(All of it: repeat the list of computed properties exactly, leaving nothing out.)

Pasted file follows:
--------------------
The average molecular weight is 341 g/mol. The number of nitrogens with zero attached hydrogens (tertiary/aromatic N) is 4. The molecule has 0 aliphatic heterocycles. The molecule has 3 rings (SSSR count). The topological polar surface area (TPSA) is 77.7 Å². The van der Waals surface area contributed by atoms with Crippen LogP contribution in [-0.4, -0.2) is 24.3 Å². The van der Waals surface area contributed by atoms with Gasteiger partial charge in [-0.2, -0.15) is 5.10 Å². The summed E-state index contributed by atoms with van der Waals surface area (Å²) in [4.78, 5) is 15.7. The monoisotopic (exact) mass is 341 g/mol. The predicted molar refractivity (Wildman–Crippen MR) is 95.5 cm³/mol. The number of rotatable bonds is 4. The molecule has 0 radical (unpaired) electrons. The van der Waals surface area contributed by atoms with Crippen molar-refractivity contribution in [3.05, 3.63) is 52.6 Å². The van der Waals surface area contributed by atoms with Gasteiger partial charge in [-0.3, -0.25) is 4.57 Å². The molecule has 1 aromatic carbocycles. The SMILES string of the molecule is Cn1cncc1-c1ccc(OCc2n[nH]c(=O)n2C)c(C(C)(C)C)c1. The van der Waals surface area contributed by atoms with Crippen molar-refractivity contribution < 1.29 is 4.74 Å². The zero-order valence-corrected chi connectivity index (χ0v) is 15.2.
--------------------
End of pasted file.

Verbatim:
The average molecular weight is 341 g/mol. The number of nitrogens with zero attached hydrogens (tertiary/aromatic N) is 4. The molecule has 0 aliphatic heterocycles. The molecule has 3 rings (SSSR count). The topological polar surface area (TPSA) is 77.7 Å². The van der Waals surface area contributed by atoms with Crippen LogP contribution in [-0.4, -0.2) is 24.3 Å². The van der Waals surface area contributed by atoms with Gasteiger partial charge in [-0.2, -0.15) is 5.10 Å². The summed E-state index contributed by atoms with van der Waals surface area (Å²) in [4.78, 5) is 15.7. The monoisotopic (exact) mass is 341 g/mol. The predicted molar refractivity (Wildman–Crippen MR) is 95.5 cm³/mol. The number of rotatable bonds is 4. The molecule has 0 radical (unpaired) electrons. The van der Waals surface area contributed by atoms with Crippen molar-refractivity contribution in [3.05, 3.63) is 52.6 Å². The van der Waals surface area contributed by atoms with Gasteiger partial charge in [-0.3, -0.25) is 4.57 Å². The molecule has 1 aromatic carbocycles. The SMILES string of the molecule is Cn1cncc1-c1ccc(OCc2n[nH]c(=O)n2C)c(C(C)(C)C)c1. The van der Waals surface area contributed by atoms with Crippen molar-refractivity contribution < 1.29 is 4.74 Å². The zero-order valence-corrected chi connectivity index (χ0v) is 15.2.